Jun 212012

Dementia is fundamentally a problem of lost neurons (brain cells) and their connections (synapses). A strategy that RNG is therefore exploring is to try to replace this missing brain machinery. But how? One possibility is through the transplantation of Neural Stem Cells directly into the brain.  So called “cell therapy” has received a lot of attention but it remains unknown whether this approach can reverse memory dysfunction, a devastating component of neurodegenerative disorders.  For the first time, RNG researchers explored stem cell therapy in aged rats with memory dysfunction and found that this new treatment restored memory back to normal and made a huge positive effect on brain connectivity.

This research was only possible by a highly specialized technique developed by RNG researchers for generating skin-derived neural precursors (SKINPS). Aged rats were first tested for memory deficits (Rodent Recognition Memory) and then had SKINPS transplanted into their hippocampus (an important brain structure for learning and memory).  Eight weeks later memory tests were repeated to find out if the treatment had been beneficial.

Our results so far are very promising. We found that SKINP cells not only survived in the brain for over 2 months, but migrated throughout the hippocampus and showed evidence of growing into mature neurons (see Figure below).

Confocal image of rodent hippocampus 8 weeks after transplantation. Yellow colour identifies donor SKINP cells that have matured into neurons – a combination of green fluorescence (SKINP marker) overlaid on red fluorescence (neuronal marker).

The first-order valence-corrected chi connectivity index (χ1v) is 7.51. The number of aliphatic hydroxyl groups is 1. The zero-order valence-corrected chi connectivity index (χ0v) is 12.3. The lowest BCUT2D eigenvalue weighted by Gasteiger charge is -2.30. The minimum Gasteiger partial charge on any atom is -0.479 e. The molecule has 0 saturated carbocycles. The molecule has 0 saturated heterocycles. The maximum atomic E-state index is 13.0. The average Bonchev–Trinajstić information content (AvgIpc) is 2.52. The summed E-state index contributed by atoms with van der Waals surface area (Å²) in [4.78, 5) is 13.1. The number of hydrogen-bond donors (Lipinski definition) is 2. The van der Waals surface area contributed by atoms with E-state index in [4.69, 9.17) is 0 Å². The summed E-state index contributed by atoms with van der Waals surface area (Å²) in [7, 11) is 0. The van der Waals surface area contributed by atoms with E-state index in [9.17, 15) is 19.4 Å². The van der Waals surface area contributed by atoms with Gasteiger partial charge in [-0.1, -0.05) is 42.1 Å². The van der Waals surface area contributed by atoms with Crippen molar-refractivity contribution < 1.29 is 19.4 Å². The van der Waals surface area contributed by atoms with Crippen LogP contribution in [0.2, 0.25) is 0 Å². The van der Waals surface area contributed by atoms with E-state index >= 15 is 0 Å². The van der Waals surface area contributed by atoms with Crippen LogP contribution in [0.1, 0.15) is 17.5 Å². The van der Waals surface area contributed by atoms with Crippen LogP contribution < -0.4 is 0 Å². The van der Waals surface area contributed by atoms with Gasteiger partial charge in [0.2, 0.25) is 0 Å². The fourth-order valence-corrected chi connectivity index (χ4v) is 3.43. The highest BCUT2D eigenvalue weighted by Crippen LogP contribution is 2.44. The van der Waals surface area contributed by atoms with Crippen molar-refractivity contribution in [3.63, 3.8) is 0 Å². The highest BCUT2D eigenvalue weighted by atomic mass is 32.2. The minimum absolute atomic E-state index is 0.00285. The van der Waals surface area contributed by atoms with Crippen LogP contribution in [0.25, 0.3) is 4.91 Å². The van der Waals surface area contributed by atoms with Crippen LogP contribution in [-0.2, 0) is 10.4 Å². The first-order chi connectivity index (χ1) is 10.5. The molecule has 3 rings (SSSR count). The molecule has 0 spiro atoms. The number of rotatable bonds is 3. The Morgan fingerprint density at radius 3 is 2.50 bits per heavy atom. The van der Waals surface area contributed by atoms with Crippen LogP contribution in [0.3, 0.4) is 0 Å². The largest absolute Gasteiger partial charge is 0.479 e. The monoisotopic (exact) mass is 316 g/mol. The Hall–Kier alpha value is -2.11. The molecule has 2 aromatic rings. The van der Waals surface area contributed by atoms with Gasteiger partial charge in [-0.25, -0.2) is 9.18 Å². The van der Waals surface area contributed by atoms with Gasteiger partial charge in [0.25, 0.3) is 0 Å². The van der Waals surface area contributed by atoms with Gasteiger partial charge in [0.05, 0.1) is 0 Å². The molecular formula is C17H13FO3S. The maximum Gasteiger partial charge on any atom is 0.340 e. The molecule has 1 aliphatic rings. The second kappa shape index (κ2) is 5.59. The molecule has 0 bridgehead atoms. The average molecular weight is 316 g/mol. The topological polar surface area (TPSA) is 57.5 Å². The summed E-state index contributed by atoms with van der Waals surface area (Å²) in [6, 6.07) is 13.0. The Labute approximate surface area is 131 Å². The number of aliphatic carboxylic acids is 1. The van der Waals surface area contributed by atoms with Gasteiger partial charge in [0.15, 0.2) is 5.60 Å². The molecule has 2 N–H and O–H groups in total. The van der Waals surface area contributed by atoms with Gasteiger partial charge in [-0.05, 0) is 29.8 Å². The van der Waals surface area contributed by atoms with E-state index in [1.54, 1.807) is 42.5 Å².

SKINP transplantation also reverses the profound decline in synaptic numbers associated with ageing. Most importantly, this treatment restores memory of aged rats back to the normal level seen in young rats (Figure below).












Our findings provide the first exciting evidence that skin-based stem cell based therapy may offer a viable approach for the treatment of common neurodegnerative disorders and memory dysfunction. However, these results are only based on rodents, a poor substitute for the complexity of the human brain. We are therefore about to start on a similar study in dogs with Canine Cognitive Dysfunction, a more faithful dementia model. This research is therefore just a stepping-stone towards possible future human clinical trials.

 For more information contact Joyce Siette on jsiette@psy.unsw.edu.au.